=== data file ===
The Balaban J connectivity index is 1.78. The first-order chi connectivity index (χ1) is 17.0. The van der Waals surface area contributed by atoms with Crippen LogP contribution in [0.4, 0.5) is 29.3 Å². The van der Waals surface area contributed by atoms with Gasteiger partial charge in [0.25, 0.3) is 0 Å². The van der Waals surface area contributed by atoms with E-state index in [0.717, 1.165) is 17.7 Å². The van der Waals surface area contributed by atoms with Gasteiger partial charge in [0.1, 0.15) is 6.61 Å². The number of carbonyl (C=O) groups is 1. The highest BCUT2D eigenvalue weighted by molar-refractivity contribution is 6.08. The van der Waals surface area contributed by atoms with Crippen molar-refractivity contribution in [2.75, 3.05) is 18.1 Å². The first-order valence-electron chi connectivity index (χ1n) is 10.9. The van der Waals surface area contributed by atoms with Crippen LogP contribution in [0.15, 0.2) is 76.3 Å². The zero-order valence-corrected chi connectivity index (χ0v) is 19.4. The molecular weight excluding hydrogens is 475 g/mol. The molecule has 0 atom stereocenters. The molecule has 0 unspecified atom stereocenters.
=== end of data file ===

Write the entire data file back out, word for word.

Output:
The Balaban J connectivity index is 1.78. The first-order chi connectivity index (χ1) is 17.0. The van der Waals surface area contributed by atoms with Crippen LogP contribution in [0.4, 0.5) is 29.3 Å². The van der Waals surface area contributed by atoms with Gasteiger partial charge in [0.25, 0.3) is 0 Å². The van der Waals surface area contributed by atoms with E-state index in [0.717, 1.165) is 17.7 Å². The van der Waals surface area contributed by atoms with Gasteiger partial charge in [0.1, 0.15) is 6.61 Å². The number of carbonyl (C=O) groups is 1. The highest BCUT2D eigenvalue weighted by molar-refractivity contribution is 6.08. The van der Waals surface area contributed by atoms with Crippen molar-refractivity contribution in [2.75, 3.05) is 18.1 Å². The first-order valence-electron chi connectivity index (χ1n) is 10.9. The van der Waals surface area contributed by atoms with Crippen LogP contribution in [0.15, 0.2) is 76.3 Å². The zero-order valence-corrected chi connectivity index (χ0v) is 19.4. The molecular weight excluding hydrogens is 475 g/mol. The molecule has 0 atom stereocenters. The molecule has 0 unspecified atom stereocenters.